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Mousse Technique

post #1 of 4
Thread Starter 
I must begin by confessing I am by no means a professional chef, but when I do learn how to cook things I like to learn the method and mode that's most professional. I purchased the CIA's textbook and, when I have an opportunity between my two college majors I give something a try. Most of it has been pretty easy (braising and sauteeing things) but I went ahead and gave mousse a try today. While "The Professional Chef 7th Edition" gives a fine recipe, I want to know why it has me do what I do, and whether this recipe can applied with any flexibility. More or less this it how it goes

Melt 300g of chocolate with 45 g of butter.

In a separate bowl over a hot water bath mix 5 egg yolks with half an ounce of water and 30g of sugar. Once the mixture reaches 145F take it off and whisk until cool and forms ribbons.

In yet another bowl over hot water add 5 egg whites and 30g of sugar and whisk until it reaches 145F, take off and whisk until soft peaks form.

Take egg white mix and fold into egg yolk mix. Fold in chocolate-butter mix. Fold in 240g of heavy cream. Done.

Is this the conventional recipe everyone else uses for mousse? The 145F shock to the egg whites seems unnecessary, as every other internet based recipe seems to simply whip up the egg whites the the standard pinch of salt and sugar. So is that temp raise just for ridding the eggs of potential bugs?

And does the same apply for the yolk heat shock? The whisking of the yolks seems to be more common, kind of like a sabayon (for the purpose of thickening that is) but in actuality the yolks are only on there for 15-20 seconds before they hit 145F.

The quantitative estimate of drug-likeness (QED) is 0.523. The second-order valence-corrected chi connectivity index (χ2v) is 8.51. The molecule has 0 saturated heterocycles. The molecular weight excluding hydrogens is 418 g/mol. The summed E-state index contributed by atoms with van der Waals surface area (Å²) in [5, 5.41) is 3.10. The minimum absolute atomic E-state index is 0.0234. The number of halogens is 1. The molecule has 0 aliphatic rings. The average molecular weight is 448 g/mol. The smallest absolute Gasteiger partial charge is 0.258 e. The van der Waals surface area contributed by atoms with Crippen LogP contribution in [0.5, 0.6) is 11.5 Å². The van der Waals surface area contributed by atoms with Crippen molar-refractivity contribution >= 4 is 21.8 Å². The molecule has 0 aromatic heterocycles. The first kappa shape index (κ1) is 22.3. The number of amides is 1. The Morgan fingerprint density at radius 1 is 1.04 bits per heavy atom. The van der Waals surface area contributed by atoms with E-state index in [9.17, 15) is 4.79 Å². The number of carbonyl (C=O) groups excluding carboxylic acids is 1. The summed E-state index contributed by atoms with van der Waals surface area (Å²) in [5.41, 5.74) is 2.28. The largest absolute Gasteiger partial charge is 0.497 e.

So is there something here that I don't quite understand? And is there any difference in order of how things are folded into each other?

Thank you for your time.

Garrett B.
post #2 of 4
Yep this is a very good mousse. You're making a meringue, folding it into the chocolate. This makes a marquise. Fold in the cream, this turns the marquise into mousse.

There is an easier way to make chocolate mousse. Equal parts by weight of cream and chocolate. Melt the chocolate in the cream. This makes a ganache. Same amount again of cream, whip to desired consistency, fold into the ganache. You can add extract of your choice to the ganache. Every male of college age needs to know how to do this.

BTW my kid is named Garrett. :)
post #3 of 4
Good morning. To answer your question of why we heat the egg-whites is to give it more volume & more stability... this technique is known as "A SWISS MERINGUE". It is done by whisking room temp. whites & over a BAIN MARIE to a temp. of between 125 degrees to 145 degrees.
Good luck in your baking & have a nice day.

post #4 of 4

Basically I believe you are pasturizing the "raw" egg ingredients...

Then you whip them to add air (the merangue thing) and fold the various ingredients into each other (gently of course) to add volume to the total mass. The chocolate is cooled so as not to cook the eggs. The method I learned was to fold the cooled whipped chocolate into the whipped egg yolks, then folding whites into that and whipped cream into THAT...<whew! :confused: > Some techniques are definitely better than others. I haven't played with that many variations and actually the Resort I worked at used raw ingredients instead of the water bath.

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